martedì 7 giugno 2016

Quattro storie disgustose

Disgustose sì, ma… forse è meglio evitare ogni spoiler.
Le propone Jonathan Haidt per testare la vostra maturità nei giudizi etici.
La prima:
“A family’s dog was killed by a car in front of their house. They had heard that dog meat was delicious, so they cut up the dog’s body and cooked it and ate it for dinner. Nobody saw them do this…”
Approvate, condannate o siete moralmente indifferenti al comportamento tenuto dalla famiglia?
4
La seconda:
“A man goes to the supermarket once a week and buys a chicken. But before cooking the chicken, he has sexual intercourse with it. Then he cooks it and eats it…”
Approvate, condannate o siete moralmente indifferenti al comportamento dell’uomo?
3
La terza:
“A woman is cleaning out her closet, and she finds her old American flag. She doesn’t want the flag anymore, so she cuts it up into pieces and uses the rags to clean her bathroom…”
Approvate, condannate o siete moralmente indifferenti al comportamento della donna?
2
La quarta:
“Julie and Mark are brother and sister. They are traveling together in France on summer vacation from college. One night they are staying alone in a cabin near the beach. They decide that it would be interesting and fun if they tried making love. At the very least, it would be a new experience for each of them. Julie was already taking birth control pills, but Mark uses a condom too, just to be safe. They both enjoy making love, but they decide never to do it again. They keep that night as a special secret, which makes them feel even closer to each other. What do you think about that? Was it ok for them to make love?”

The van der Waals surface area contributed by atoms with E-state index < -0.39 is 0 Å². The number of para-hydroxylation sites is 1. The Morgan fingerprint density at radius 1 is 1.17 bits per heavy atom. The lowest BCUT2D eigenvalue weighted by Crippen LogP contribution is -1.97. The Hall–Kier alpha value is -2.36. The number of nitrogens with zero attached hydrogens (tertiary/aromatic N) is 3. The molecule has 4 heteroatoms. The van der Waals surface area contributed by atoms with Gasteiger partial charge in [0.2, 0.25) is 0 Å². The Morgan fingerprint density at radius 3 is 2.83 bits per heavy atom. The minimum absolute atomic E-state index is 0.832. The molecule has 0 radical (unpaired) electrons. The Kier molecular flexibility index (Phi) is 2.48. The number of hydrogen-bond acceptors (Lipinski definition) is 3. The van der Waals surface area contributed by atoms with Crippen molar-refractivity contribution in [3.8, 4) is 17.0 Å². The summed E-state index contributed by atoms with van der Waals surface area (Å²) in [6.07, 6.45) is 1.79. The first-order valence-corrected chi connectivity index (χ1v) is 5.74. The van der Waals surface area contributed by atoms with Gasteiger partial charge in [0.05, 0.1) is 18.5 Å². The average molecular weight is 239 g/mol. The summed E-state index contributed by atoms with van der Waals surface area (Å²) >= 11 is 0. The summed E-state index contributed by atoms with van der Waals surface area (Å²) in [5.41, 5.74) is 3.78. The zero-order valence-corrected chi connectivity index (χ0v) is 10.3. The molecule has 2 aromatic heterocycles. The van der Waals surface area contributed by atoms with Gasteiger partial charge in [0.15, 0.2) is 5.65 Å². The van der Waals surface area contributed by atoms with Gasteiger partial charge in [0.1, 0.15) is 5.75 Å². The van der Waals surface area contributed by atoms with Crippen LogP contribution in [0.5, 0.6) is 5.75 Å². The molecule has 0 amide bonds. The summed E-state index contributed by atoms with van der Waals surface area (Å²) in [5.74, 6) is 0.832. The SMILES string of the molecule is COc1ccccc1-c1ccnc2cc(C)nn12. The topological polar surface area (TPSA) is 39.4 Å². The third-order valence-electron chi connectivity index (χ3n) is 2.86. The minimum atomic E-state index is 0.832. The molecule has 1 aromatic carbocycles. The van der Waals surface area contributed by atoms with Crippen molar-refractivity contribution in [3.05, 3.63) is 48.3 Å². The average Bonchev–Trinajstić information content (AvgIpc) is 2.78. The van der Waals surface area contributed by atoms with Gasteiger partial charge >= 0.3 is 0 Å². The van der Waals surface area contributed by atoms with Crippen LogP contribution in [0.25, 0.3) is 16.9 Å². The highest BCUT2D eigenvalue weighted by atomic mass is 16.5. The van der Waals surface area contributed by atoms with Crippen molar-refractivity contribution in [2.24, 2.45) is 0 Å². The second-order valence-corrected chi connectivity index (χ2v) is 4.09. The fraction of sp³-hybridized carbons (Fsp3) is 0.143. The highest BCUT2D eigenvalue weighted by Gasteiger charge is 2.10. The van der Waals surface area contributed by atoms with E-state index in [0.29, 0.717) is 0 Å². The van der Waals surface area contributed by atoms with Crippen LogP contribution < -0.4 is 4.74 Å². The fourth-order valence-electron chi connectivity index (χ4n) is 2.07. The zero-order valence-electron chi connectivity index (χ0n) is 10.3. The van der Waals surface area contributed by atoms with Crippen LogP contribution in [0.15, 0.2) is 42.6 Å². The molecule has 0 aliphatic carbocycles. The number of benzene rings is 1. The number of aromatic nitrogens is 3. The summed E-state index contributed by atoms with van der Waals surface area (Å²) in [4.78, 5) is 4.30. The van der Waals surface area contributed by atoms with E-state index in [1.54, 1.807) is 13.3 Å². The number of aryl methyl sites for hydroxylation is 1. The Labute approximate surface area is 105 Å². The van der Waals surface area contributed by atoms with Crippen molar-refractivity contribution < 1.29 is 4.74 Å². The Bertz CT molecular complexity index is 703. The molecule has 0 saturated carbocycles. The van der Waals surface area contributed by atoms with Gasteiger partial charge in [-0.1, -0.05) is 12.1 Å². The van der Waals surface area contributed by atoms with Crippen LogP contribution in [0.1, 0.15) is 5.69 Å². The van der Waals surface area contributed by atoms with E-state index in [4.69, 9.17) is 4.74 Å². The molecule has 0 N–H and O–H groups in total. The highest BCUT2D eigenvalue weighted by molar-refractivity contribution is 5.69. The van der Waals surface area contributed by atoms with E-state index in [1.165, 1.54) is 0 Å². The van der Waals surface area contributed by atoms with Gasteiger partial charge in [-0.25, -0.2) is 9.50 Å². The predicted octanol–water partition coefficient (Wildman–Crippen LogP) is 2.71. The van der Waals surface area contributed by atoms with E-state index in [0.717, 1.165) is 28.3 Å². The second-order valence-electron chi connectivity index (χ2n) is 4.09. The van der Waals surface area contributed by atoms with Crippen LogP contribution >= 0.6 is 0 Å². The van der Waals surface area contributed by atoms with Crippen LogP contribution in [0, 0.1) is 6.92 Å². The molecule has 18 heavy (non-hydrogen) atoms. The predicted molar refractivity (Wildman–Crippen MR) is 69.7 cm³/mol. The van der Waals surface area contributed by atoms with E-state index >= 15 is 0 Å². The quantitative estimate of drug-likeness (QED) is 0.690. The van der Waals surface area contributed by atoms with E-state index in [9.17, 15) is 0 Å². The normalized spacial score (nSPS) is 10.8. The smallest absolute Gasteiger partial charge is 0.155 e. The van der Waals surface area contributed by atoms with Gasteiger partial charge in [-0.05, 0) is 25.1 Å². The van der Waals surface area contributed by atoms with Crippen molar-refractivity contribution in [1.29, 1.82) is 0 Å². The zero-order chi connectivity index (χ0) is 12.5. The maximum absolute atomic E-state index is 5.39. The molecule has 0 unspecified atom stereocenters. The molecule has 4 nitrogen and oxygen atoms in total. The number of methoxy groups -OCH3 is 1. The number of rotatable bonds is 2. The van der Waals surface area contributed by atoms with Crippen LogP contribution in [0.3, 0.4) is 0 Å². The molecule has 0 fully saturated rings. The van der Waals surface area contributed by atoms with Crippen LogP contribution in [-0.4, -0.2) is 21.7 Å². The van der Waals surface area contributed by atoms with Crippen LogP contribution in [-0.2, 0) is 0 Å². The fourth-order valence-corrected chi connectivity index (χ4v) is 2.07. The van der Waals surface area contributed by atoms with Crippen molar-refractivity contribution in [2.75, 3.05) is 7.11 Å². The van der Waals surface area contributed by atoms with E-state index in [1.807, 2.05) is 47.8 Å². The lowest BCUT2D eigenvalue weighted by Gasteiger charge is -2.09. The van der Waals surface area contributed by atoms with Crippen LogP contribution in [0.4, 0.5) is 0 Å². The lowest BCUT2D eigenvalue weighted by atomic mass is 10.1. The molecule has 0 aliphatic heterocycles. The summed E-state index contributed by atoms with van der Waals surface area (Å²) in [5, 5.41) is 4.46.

Approvate, condannate o siete moralmente indifferenti al comportamento dei due fratelli?
1
Attenzione perché c’è un trucco evidente che siamo sempre tentati di sorvolare.

 
 
Il trucco ve lo posso anche svelare ma per il dettaglio delle implicazioni devo rinviare al libro The Righteous Mind: Why Good People are Divided by Politics and Religion di Jonathan Haidt